Winter is here! Life at the stable must go on!!
By Willie Woode, NVSWCD Senior Conservation Specialist
Winter months in the Northern VA areas can be brutal. If at any one time something on the horse farm should go wrong, it will be during these cold, wet, and miserable winter months. Here are a few essential things you can do to make life at your stable this winter be less eventful, and to properly position your operation for an effective spring.
Take stress off your pasture fields, and make effective use of your sacrifice (heavy-use) area.
During the cold winter months, pasture vegetation copes with prevailing stresses by going dormant, while the soil remains frozen or excessively wet most of the time. Therefore, it is best to help the pasture cope by taking the horses off the pasture fields, into a “sacrifice” area, if there is one in your stable. While in the sacrifice area, the horses get their much needed daily exercise, and have access to fresh hay, water, and salt. Prior to confining them into this area, some sacrifice area maintenance must be done. These include tasks such as:
- Maintaining the footing material by raking displaced portions back in place and/or adding more material if needed.
- Ensuring the fences and gates remain reliable, or repaired if necessary.
- Cleaning barn roof gutters, and making sure there is no spill-over onto the sacrifice area, and that downspouts are directed to discharge away from or beyond the sacrifice area. If surface runoff tends to cut through, install a diversion ditch to intercept and convey flows around this critical area.
- Making sure horses have free access into the barn or a shelter, which must be oriented such that it provides protection from cold winter winds from the north.
- Regularly cleaning droppings to ensure drainage layers (e.g. gravel, road dust and/or sand layers) are kept from clogging.
If you do not have a sacrifice area as part of your operation, consider creating one in the spring. For now, fence-off an area within your grassy fields to be used as a sacrifice area. This is the area within which the horses will be confined all winter, while the remaining grassy areas are allowed to rest. Preferably, this area is the one you will convert into a new sacrifice area in the spring.
All pasture fields that are left to rest during this period should be fertilized and limed (based on soil test recommendations) and all critical areas should be over-seeded in the fall.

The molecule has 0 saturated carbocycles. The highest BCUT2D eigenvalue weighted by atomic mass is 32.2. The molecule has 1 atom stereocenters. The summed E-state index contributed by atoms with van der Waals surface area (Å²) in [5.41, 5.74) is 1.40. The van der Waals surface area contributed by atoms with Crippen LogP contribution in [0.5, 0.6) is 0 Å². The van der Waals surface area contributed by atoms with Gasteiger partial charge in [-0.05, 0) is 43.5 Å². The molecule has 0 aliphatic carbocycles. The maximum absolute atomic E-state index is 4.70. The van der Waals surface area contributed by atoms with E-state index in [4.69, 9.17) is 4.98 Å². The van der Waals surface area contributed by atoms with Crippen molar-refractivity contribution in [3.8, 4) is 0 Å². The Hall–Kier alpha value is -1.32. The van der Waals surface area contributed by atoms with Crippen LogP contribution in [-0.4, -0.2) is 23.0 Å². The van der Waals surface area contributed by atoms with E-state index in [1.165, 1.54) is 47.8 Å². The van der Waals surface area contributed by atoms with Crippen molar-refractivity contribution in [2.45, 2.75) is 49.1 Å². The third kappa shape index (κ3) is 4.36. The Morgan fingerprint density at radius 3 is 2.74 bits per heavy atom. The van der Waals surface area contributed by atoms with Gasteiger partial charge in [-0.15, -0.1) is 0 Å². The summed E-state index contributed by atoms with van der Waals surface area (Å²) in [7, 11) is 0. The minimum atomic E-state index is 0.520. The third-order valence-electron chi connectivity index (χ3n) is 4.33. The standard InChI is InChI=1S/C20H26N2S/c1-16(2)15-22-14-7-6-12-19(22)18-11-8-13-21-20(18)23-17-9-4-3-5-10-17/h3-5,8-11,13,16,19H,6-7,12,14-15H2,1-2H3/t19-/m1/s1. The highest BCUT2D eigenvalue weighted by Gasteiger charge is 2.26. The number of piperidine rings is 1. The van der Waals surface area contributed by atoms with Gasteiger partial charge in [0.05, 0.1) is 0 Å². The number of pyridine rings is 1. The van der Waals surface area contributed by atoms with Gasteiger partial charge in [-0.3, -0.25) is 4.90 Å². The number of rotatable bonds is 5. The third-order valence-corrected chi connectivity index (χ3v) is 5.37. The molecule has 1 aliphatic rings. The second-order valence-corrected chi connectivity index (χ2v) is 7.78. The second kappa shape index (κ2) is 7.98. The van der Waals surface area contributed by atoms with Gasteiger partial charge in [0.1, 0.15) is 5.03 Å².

Improve your manure handling and stacking practice.
Horse waste seems to be more of a nuisance during the winter months than in warmer months, especially when mixed with rain and/or snow. To better manage this problem, waste should be picked up regularly, stacked in a confined area with an impervious base, and covered to keep excess moisture and runoff out. These practices minimize mud, odor, and potential surface and ground water pollution.
Kept in this condition, the material can be composted. Proper composting conditions lead to significant volume reduction, which makes the pile easier to manage.
Prevent drinking water in troughs from freezing.
On cool days, horses can drink between 8–12 gallons of water per day depending on their size, health, age, and levels of physical activities. They will drink less if the water is too cold or too hot. Ideally, their drinking water temperatures should be kept within a 45–65ºF range. Not having your horses fully hydrated leads to colic and dehydration. Therefore, ensure adequate access to drinking water during winter months by breaking up and removing any ice forming over drinking water. A recommendation which requires less maintenance is to invest in heated stall buckets or trough heaters. If heating devices are used, you must regularly check the drinking water to ensure all equipment is in good condition and prevent electrical shocks. Don’t forget to insulate faucets and pipes that may freeze and create undue problems.
Other general farm and farm equipment overhauls.
The efficiency of even your most reliable tools and equipment can be jeopardized if they are not properly “winterized” to survive the season’s harshness. For instance, machines should be well-oiled and tuned-up; tools should be sharpened; weak fences, leaky pipes, broken gutters, and any roof issues should be repaired before we get into the thick of winter when all tasks become doubly challenging to accomplish.
After all is said and done, winter is here, and life at the stable must go on. If you’d like additional information on any of these recommendations, please contact the Northern Virginia Soil and Water Conservation District at ConservationDistrict@fairfaxcounty.gov.